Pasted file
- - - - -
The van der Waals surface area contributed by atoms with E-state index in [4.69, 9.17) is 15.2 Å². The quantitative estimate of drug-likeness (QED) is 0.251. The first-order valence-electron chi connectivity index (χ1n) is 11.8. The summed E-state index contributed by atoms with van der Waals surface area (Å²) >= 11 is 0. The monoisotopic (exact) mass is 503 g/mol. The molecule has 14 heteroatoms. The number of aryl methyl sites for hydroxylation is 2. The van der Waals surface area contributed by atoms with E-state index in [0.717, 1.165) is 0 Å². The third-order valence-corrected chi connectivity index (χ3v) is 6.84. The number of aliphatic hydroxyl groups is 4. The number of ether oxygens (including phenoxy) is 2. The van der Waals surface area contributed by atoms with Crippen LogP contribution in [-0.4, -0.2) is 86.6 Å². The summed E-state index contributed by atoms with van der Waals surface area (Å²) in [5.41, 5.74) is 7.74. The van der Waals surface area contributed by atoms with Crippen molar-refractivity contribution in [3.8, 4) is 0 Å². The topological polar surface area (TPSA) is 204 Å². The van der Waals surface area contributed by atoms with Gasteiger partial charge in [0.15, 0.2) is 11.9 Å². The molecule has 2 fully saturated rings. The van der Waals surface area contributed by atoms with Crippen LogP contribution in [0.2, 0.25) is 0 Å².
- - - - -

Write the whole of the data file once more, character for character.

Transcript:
The van der Waals surface area contributed by atoms with E-state index in [4.69, 9.17) is 15.2 Å². The quantitative estimate of drug-likeness (QED) is 0.251. The first-order valence-electron chi connectivity index (χ1n) is 11.8. The summed E-state index contributed by atoms with van der Waals surface area (Å²) >= 11 is 0. The monoisotopic (exact) mass is 503 g/mol. The molecule has 14 heteroatoms. The number of aryl methyl sites for hydroxylation is 2. The van der Waals surface area contributed by atoms with E-state index in [0.717, 1.165) is 0 Å². The third-order valence-corrected chi connectivity index (χ3v) is 6.84. The number of aliphatic hydroxyl groups is 4. The number of ether oxygens (including phenoxy) is 2. The van der Waals surface area contributed by atoms with Crippen LogP contribution in [-0.4, -0.2) is 86.6 Å². The summed E-state index contributed by atoms with van der Waals surface area (Å²) in [5.41, 5.74) is 7.74. The van der Waals surface area contributed by atoms with Crippen molar-refractivity contribution in [3.8, 4) is 0 Å². The topological polar surface area (TPSA) is 204 Å². The van der Waals surface area contributed by atoms with Gasteiger partial charge in [0.15, 0.2) is 11.9 Å². The molecule has 2 fully saturated rings. The van der Waals surface area contributed by atoms with Crippen LogP contribution in [0.2, 0.25) is 0 Å².